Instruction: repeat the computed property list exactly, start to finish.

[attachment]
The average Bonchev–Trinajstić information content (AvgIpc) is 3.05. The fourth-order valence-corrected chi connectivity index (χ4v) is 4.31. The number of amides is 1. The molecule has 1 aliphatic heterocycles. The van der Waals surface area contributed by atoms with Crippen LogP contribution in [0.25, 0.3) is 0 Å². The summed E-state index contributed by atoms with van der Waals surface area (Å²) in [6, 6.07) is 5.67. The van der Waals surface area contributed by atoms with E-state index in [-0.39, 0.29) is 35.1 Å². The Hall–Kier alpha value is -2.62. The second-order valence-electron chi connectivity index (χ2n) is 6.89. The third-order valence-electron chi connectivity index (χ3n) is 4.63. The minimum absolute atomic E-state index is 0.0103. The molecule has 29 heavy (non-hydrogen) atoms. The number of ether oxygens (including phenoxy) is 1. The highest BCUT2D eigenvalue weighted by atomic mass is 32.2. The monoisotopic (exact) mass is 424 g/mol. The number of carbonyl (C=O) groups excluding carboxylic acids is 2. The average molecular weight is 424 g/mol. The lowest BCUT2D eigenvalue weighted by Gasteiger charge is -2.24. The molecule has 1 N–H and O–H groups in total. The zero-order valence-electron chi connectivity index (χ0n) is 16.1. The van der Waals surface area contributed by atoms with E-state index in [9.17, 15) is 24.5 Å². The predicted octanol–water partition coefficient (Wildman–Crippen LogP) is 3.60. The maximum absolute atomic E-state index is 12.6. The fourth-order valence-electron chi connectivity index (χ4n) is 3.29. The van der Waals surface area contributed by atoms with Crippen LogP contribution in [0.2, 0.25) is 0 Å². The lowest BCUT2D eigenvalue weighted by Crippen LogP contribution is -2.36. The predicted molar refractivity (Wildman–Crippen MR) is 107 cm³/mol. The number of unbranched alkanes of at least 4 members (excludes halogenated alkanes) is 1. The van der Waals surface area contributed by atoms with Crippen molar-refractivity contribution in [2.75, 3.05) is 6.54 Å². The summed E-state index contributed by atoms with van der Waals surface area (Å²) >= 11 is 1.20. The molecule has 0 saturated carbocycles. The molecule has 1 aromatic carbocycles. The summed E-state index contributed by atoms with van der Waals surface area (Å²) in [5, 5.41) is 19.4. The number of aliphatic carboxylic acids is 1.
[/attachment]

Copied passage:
The average Bonchev–Trinajstić information content (AvgIpc) is 3.05. The fourth-order valence-corrected chi connectivity index (χ4v) is 4.31. The number of amides is 1. The molecule has 1 aliphatic heterocycles. The van der Waals surface area contributed by atoms with Crippen LogP contribution in [0.25, 0.3) is 0 Å². The summed E-state index contributed by atoms with van der Waals surface area (Å²) in [6, 6.07) is 5.67. The van der Waals surface area contributed by atoms with E-state index in [-0.39, 0.29) is 35.1 Å². The Hall–Kier alpha value is -2.62. The second-order valence-electron chi connectivity index (χ2n) is 6.89. The third-order valence-electron chi connectivity index (χ3n) is 4.63. The minimum absolute atomic E-state index is 0.0103. The molecule has 29 heavy (non-hydrogen) atoms. The number of ether oxygens (including phenoxy) is 1. The highest BCUT2D eigenvalue weighted by atomic mass is 32.2. The monoisotopic (exact) mass is 424 g/mol. The number of carbonyl (C=O) groups excluding carboxylic acids is 2. The average molecular weight is 424 g/mol. The lowest BCUT2D eigenvalue weighted by Gasteiger charge is -2.24. The molecule has 1 N–H and O–H groups in total. The zero-order valence-electron chi connectivity index (χ0n) is 16.1. The van der Waals surface area contributed by atoms with E-state index in [9.17, 15) is 24.5 Å². The predicted octanol–water partition coefficient (Wildman–Crippen LogP) is 3.60. The maximum absolute atomic E-state index is 12.6. The fourth-order valence-electron chi connectivity index (χ4n) is 3.29. The van der Waals surface area contributed by atoms with Crippen LogP contribution in [0.2, 0.25) is 0 Å². The lowest BCUT2D eigenvalue weighted by Crippen LogP contribution is -2.36. The predicted molar refractivity (Wildman–Crippen MR) is 107 cm³/mol. The number of unbranched alkanes of at least 4 members (excludes halogenated alkanes) is 1. The van der Waals surface area contributed by atoms with Crippen molar-refractivity contribution in [2.75, 3.05) is 6.54 Å². The summed E-state index contributed by atoms with van der Waals surface area (Å²) >= 11 is 1.20. The molecule has 0 saturated carbocycles. The molecule has 1 aromatic carbocycles. The summed E-state index contributed by atoms with van der Waals surface area (Å²) in [5, 5.41) is 19.4. The number of aliphatic carboxylic acids is 1.